Analysis

Connecting Community Development and Public Health Using HIAs

GRANTEE NEWS

Through a grant from the Health Impact Project, three organizations are undertaking health impact assessments, or HIAs, to incorporate health in community development-related decisions. While community development and public health professionals often work side by side in communities to improve quality of life and health, they often do so in parallel rather than in partnership. In the past several years, as more research has shown how housing, transportation, education, and income affect health, leaders in both fields have come to recognize the opportunity to work together to build resiliency in low-income communities.

To foster such collaborations, the Federal Reserve Bank’s Community Development program and the Robert Wood Johnson Foundation brought together community developers and public health professionals in regions around the country for a series of Healthy Communities meetings. These conversations have highlighted the tremendous potential for partnerships between the fields and explored the need to develop practical tools that can move collaboration from concept to action. To this end, the Health Impact Project is funding three pilot community development-related HIAs:

  • Community Solutions, a nonprofit dedicated to ending homelessness by strengthening communities, is working with design collaborative Michael Singer Studio to conduct an HIA. This assessment seeks to inform a neighborhood revitalization and sustainability plan for Northeast, a neighborhood in Hartford, CT. .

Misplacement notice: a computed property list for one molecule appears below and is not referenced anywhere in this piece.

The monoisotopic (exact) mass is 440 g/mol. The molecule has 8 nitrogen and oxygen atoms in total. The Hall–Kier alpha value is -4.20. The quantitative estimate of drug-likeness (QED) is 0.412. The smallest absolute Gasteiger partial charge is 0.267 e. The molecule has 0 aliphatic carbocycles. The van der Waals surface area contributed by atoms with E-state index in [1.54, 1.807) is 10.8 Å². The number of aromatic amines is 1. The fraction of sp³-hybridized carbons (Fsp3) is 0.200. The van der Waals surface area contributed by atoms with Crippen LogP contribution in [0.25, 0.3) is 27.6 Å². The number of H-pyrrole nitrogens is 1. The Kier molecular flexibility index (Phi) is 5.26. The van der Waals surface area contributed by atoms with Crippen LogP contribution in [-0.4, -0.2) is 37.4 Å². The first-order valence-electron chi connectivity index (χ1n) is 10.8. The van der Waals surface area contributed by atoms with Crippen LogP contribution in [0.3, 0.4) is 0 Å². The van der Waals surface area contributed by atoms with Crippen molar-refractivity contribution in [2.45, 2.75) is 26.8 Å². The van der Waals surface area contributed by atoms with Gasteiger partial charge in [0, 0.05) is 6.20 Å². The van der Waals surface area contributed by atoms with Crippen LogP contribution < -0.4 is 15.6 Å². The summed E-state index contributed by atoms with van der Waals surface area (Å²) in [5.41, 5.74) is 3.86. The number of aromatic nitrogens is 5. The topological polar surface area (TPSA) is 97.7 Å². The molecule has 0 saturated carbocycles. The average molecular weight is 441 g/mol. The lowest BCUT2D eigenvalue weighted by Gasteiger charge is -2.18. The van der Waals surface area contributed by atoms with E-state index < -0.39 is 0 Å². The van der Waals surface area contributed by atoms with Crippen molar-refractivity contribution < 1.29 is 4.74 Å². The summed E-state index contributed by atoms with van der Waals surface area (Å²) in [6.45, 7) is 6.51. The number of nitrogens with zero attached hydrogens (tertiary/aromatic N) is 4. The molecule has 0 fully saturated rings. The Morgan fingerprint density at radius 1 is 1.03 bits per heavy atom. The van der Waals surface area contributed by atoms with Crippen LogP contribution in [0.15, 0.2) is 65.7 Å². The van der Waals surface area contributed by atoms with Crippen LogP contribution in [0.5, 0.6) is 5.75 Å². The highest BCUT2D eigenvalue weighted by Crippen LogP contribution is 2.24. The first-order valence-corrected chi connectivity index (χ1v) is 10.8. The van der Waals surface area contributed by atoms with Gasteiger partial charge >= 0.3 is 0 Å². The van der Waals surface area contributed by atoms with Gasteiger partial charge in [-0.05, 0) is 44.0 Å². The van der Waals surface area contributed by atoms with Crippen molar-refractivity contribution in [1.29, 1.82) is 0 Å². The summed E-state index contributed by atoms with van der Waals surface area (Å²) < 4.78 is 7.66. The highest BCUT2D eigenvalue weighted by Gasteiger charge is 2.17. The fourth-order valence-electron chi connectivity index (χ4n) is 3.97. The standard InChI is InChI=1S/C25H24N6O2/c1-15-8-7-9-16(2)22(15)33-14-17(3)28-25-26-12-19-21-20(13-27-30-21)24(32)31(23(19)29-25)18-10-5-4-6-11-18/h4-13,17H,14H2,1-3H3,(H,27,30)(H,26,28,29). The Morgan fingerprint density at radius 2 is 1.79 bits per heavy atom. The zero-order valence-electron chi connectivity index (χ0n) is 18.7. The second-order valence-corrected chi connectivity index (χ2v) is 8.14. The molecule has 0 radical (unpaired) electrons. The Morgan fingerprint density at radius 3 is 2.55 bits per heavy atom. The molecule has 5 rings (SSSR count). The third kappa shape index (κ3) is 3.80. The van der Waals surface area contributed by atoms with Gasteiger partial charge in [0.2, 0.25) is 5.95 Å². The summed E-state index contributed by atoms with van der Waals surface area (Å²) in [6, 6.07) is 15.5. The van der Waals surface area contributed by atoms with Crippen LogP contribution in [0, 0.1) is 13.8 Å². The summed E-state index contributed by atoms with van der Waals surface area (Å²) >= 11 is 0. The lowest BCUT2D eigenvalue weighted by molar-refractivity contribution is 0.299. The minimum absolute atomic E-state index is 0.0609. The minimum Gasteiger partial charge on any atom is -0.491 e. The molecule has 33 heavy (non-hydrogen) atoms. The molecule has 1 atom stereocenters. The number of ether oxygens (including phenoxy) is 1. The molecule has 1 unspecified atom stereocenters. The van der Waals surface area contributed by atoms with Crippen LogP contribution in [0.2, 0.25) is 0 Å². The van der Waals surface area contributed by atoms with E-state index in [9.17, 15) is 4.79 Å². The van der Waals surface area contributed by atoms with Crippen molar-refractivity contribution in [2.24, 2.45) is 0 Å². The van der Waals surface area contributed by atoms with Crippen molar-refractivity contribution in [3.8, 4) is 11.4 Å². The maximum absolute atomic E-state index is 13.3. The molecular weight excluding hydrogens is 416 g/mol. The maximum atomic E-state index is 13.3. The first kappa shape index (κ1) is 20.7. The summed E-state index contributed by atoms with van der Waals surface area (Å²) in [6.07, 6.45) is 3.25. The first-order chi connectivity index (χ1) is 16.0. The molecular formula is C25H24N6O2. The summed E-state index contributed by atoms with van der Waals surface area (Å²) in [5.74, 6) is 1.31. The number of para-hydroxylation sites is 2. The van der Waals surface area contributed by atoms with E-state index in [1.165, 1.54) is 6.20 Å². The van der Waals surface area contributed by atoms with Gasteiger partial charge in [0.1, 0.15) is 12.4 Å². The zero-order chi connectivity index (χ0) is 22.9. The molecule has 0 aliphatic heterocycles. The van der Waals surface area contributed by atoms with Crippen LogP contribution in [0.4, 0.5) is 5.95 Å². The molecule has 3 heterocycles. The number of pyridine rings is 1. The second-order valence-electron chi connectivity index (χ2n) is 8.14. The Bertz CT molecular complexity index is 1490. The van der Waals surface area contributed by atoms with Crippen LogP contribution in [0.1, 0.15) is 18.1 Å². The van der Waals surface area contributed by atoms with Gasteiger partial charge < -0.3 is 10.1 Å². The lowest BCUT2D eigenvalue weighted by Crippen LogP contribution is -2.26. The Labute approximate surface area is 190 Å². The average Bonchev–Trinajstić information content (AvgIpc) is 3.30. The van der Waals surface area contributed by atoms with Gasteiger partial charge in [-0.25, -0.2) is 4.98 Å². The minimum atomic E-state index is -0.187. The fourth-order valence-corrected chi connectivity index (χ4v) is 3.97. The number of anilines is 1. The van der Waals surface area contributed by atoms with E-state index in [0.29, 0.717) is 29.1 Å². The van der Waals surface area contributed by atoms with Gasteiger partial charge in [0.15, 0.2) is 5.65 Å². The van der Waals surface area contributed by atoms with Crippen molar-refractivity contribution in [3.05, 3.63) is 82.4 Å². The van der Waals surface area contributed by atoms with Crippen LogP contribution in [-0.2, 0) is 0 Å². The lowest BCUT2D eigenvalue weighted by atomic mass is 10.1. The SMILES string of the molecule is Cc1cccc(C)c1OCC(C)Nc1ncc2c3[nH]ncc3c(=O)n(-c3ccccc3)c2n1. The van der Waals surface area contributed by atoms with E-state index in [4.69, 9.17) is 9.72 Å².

• The Georgia Health Policy Center at Georgia State University is conducting an HIA to inform the 2015 Georgia Qualified Allocation Plan for Low-Income Housing Tax Credits. It will look at health by assessing the proposed criteria for allocating the tax credits and how they will affect housing for vulnerable populations and community development decisions.
  • Health Resources in Action, in partnership with the Massachusetts Department of Public Health and the Metropolitan Area Planning Commission, will conduct an HIA to inform proposed regulations on the release of funding for community development corporations under the Community Investment Tax Credit Grant Program.

An evaluation running parallel to that of the Fed, led by the Georgia Health Policy Center, will determine what aspects of the HIA process and findings were useful, what was redundant or peripheral to the developers’ needs, and how the process could be streamlined to make it easier and more efficient for community developers to integrate health considerations into their work. At the end of the project, the HIA teams will synthesize the findings from the evaluation of these pilots into a healthy community development tool kit to streamline the inclusion of health in future community development planning. 

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Tami Holzman

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